Why don't tenants up and move to apartments, then? Mobile homes are more convenient for elderly residents.
"Because we are a part of the senior group, doing stairs is just not an option. It's tough to do stairs, which makes mobile homes—being all on one level—a good option," Hill says. "Some of the issues lead people to believe it's not an ideal situation, but it's a lifestyle choice for a lot of people."
As with any housing option, prices are driven by the housing market. Many residents, Hill says, still feel the way park owners like KMC determine prices are unfair and exploitative of mobile-home residents.
"We see corporations like Kingsley raising their rents because they can say it's market-driven" Hill says. "There's not a way, in my opinion, to be able to check the [rent] figures. We don't know what they are really using."
"They are not driven by the market; they are driven by the bottom line," she continues. "When they say market-driven, what they are comparing it to is other mobile home communities and not the housing economy as a whole."
Hill says there have been some states that "passed laws where if a senior has been in their home in the park for 10 years, at the 10-year mark, their rent caps."
"That would be something to look at in the future," she says. "Any kind of rent stabilization in our legislation has not gained any kind of traction."
Northern California's Sonoma County, for instance, has a mobile-home rent-stabilization program in place that only allows park owners to increase rent by a maximum of 100 percent of the Consumer Price Index (CPI). The CPI is set by the U.S. Department of Labor by completing a "complex review of the changes in the cost of goods and services," protecting renters from unlivable rent increases.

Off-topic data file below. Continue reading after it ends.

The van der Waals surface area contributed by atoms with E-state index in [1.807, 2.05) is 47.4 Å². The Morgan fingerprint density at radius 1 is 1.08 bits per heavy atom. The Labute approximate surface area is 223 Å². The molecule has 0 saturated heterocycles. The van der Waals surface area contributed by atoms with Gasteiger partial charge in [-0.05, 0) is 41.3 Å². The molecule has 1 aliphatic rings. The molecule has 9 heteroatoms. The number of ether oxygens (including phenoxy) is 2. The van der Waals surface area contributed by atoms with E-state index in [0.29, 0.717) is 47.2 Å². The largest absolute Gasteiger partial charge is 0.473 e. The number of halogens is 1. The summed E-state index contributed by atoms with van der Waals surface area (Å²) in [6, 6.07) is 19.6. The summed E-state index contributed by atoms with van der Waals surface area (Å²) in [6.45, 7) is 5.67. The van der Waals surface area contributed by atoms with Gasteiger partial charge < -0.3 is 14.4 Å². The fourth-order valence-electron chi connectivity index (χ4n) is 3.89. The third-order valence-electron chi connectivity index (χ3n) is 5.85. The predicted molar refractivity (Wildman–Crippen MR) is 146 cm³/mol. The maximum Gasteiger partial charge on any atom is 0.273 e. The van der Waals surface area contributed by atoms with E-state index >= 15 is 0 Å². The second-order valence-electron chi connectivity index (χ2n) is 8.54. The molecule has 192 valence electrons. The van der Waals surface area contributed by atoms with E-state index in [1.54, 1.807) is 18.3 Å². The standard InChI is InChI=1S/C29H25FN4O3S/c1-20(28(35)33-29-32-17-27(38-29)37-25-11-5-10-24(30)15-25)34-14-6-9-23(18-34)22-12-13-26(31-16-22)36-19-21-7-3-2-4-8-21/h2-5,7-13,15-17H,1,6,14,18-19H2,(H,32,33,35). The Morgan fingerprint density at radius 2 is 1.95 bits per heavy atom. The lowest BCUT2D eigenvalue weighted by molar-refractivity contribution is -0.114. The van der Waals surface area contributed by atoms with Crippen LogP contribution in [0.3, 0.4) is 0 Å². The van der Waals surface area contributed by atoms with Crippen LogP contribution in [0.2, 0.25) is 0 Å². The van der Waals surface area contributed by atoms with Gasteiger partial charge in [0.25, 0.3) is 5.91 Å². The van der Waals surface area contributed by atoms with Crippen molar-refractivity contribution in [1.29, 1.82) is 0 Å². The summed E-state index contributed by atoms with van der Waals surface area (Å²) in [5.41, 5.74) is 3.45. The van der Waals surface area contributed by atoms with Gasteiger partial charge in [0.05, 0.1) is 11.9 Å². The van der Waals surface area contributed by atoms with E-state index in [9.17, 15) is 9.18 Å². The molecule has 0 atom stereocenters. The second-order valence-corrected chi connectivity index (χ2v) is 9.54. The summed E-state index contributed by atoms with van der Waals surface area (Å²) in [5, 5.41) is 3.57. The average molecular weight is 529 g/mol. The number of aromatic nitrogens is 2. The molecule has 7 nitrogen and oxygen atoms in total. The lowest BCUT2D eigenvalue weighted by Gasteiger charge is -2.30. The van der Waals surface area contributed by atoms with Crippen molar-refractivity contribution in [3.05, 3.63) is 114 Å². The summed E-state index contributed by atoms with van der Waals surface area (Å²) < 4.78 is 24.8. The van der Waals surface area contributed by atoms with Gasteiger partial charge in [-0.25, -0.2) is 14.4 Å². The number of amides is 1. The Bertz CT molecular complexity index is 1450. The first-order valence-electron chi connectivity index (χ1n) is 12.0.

Currently, one of the only pieces of legislation in effect that deals with rent increase is in Section 5 of Utah's Mobile Home Park Residency Act, which requires park owners to notify residents of a rent increase 60 days in advance.
"They've been incorporated in [District] 5 for a long time," Sen. Karen Mayne, D-West Valley City, says. "It has always been an issue and it is an issue because the people that own the home, they don't own the dirt."
Mayne points to property rights as the biggest hurdle for any type of protective legislation.
The answers for mobile home residents lay in the Legislature, but private property rights are an issue, Mayne says. No less, she notes that she and her cohorts are working "to do what we can with the tools with we have."
Still, Mayne notes, using legislative advances to help residents like those in Majestic Meadows is a "Catch 22 on a good day."
Despite the difficulties, each resident's mobile home is, after all, their home, which comes with the same sentiment any homeowner would feel toward their residence.
Stafford made his home undoubtedly his own. He had a lot of fun there, he says, and it's evident to see by the wood and pastiche sea shell collages, furniture draped in tapestries, the spirit man sculpture on the backside of his home and the rest of the ornate items strewn throughout the trailer.
But inevitably, the end has come for Stafford, and he's not alone. The Majestic Meadows HOA Vice Chair Ted Ottinger says 11 residents are attempting to sell their homes because of the miss-billings and rent increase.
"Residents who rely totally on Social Security retirement or disabilities are being stretched to the limit," Ottinger says. "As rents go up, more and more homeowners will be forced out of their homes. Sadly, few of these people have any ideas as to where they can go."
Stafford's destination after Majestic Meadows is uncertain. He says he has family in Idaho and Colorado that he may see, and all the while he'll be living out of his truck.
"I might just go cruising around and look for another place to live," he says. "Put my stuff and furniture in storage and just kind of travel around."
He jokes that he used to call Majestic Meadows "Magic Meadows" but it has slowly turned into "Miserable Meadows."
It was a place of inspiration for him. Though, he'll have to find another outlet as he hits the road, falling victim to the turmoils of mobile home ownership that persist in one form or another, year after year.